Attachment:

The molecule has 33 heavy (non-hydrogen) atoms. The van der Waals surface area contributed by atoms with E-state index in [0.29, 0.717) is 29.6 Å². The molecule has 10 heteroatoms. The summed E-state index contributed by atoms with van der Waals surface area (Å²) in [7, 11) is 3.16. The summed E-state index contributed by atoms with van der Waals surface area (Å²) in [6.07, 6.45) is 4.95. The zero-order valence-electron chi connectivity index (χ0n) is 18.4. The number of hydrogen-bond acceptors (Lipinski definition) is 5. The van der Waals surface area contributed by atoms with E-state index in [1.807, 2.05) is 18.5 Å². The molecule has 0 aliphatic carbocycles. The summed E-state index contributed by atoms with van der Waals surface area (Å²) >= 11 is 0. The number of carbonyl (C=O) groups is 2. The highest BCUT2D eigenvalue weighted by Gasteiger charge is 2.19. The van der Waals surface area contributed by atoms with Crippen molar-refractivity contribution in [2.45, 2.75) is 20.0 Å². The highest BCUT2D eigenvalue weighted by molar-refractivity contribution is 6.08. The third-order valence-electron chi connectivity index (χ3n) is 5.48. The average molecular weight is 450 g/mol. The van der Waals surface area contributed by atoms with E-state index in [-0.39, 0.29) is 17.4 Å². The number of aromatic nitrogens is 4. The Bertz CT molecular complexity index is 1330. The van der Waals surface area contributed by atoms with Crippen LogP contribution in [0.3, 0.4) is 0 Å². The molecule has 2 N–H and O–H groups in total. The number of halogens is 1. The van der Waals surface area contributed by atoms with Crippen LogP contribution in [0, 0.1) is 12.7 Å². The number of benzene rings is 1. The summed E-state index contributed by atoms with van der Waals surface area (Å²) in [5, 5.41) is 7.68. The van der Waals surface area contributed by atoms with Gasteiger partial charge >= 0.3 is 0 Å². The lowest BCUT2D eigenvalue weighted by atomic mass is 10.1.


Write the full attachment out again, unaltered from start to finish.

The molecule has 33 heavy (non-hydrogen) atoms. The van der Waals surface area contributed by atoms with E-state index in [0.29, 0.717) is 29.6 Å². The molecule has 10 heteroatoms. The summed E-state index contributed by atoms with van der Waals surface area (Å²) in [7, 11) is 3.16. The summed E-state index contributed by atoms with van der Waals surface area (Å²) in [6.07, 6.45) is 4.95. The zero-order valence-electron chi connectivity index (χ0n) is 18.4. The number of hydrogen-bond acceptors (Lipinski definition) is 5. The van der Waals surface area contributed by atoms with E-state index in [1.807, 2.05) is 18.5 Å². The molecule has 0 aliphatic carbocycles. The summed E-state index contributed by atoms with van der Waals surface area (Å²) >= 11 is 0. The number of carbonyl (C=O) groups is 2. The highest BCUT2D eigenvalue weighted by Gasteiger charge is 2.19. The van der Waals surface area contributed by atoms with Crippen molar-refractivity contribution in [2.45, 2.75) is 20.0 Å². The highest BCUT2D eigenvalue weighted by molar-refractivity contribution is 6.08. The third-order valence-electron chi connectivity index (χ3n) is 5.48. The average molecular weight is 450 g/mol. The van der Waals surface area contributed by atoms with E-state index in [-0.39, 0.29) is 17.4 Å². The number of aromatic nitrogens is 4. The Bertz CT molecular complexity index is 1330. The van der Waals surface area contributed by atoms with Crippen LogP contribution in [0.3, 0.4) is 0 Å². The molecule has 2 N–H and O–H groups in total. The number of halogens is 1. The van der Waals surface area contributed by atoms with Crippen LogP contribution in [0, 0.1) is 12.7 Å². The number of benzene rings is 1. The summed E-state index contributed by atoms with van der Waals surface area (Å²) in [5, 5.41) is 7.68. The van der Waals surface area contributed by atoms with Gasteiger partial charge >= 0.3 is 0 Å². The lowest BCUT2D eigenvalue weighted by atomic mass is 10.1.